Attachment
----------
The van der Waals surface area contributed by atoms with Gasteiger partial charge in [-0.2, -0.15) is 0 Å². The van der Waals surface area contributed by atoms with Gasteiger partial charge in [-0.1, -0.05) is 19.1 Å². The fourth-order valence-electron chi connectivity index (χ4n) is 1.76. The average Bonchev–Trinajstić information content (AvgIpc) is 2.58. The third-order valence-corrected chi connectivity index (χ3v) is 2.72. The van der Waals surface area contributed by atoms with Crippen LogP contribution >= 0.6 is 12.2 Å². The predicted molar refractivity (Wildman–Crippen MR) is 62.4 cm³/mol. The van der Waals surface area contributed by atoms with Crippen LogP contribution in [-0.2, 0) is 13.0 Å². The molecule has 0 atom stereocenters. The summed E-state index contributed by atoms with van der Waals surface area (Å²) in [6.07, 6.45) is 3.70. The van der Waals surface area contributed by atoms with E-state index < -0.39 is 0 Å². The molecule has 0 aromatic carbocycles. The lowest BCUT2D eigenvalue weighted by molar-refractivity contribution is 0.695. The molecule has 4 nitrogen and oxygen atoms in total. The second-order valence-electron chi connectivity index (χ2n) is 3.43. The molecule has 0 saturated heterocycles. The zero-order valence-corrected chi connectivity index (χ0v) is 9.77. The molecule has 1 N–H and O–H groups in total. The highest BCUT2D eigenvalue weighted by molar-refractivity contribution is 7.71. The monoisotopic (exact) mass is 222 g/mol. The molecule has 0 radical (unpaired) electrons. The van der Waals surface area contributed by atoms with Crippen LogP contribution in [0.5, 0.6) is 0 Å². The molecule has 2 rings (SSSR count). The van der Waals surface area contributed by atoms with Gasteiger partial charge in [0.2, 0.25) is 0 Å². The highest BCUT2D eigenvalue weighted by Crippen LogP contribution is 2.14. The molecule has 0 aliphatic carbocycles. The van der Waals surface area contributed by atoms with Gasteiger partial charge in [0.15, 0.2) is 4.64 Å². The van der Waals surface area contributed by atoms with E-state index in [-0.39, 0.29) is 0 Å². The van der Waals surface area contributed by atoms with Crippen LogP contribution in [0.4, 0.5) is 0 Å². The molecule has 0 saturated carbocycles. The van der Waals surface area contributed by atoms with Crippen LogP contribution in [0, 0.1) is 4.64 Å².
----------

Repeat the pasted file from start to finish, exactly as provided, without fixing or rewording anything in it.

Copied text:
The van der Waals surface area contributed by atoms with Gasteiger partial charge in [-0.2, -0.15) is 0 Å². The van der Waals surface area contributed by atoms with Gasteiger partial charge in [-0.1, -0.05) is 19.1 Å². The fourth-order valence-electron chi connectivity index (χ4n) is 1.76. The average Bonchev–Trinajstić information content (AvgIpc) is 2.58. The third-order valence-corrected chi connectivity index (χ3v) is 2.72. The van der Waals surface area contributed by atoms with Crippen LogP contribution >= 0.6 is 12.2 Å². The predicted molar refractivity (Wildman–Crippen MR) is 62.4 cm³/mol. The van der Waals surface area contributed by atoms with Crippen LogP contribution in [-0.2, 0) is 13.0 Å². The molecule has 0 atom stereocenters. The summed E-state index contributed by atoms with van der Waals surface area (Å²) in [6.07, 6.45) is 3.70. The van der Waals surface area contributed by atoms with E-state index < -0.39 is 0 Å². The molecule has 0 aromatic carbocycles. The lowest BCUT2D eigenvalue weighted by molar-refractivity contribution is 0.695. The molecule has 4 nitrogen and oxygen atoms in total. The second-order valence-electron chi connectivity index (χ2n) is 3.43. The molecule has 0 saturated heterocycles. The zero-order valence-corrected chi connectivity index (χ0v) is 9.77. The molecule has 1 N–H and O–H groups in total. The highest BCUT2D eigenvalue weighted by molar-refractivity contribution is 7.71. The monoisotopic (exact) mass is 222 g/mol. The molecule has 0 radical (unpaired) electrons. The van der Waals surface area contributed by atoms with Crippen LogP contribution in [0.5, 0.6) is 0 Å². The molecule has 2 rings (SSSR count). The van der Waals surface area contributed by atoms with Gasteiger partial charge in [0.2, 0.25) is 0 Å². The highest BCUT2D eigenvalue weighted by Crippen LogP contribution is 2.14. The molecule has 0 aliphatic carbocycles. The van der Waals surface area contributed by atoms with Gasteiger partial charge in [0.15, 0.2) is 4.64 Å². The van der Waals surface area contributed by atoms with E-state index in [-0.39, 0.29) is 0 Å². The van der Waals surface area contributed by atoms with Crippen LogP contribution in [0.4, 0.5) is 0 Å². The molecule has 0 saturated carbocycles. The van der Waals surface area contributed by atoms with Crippen LogP contribution in [0, 0.1) is 4.64 Å².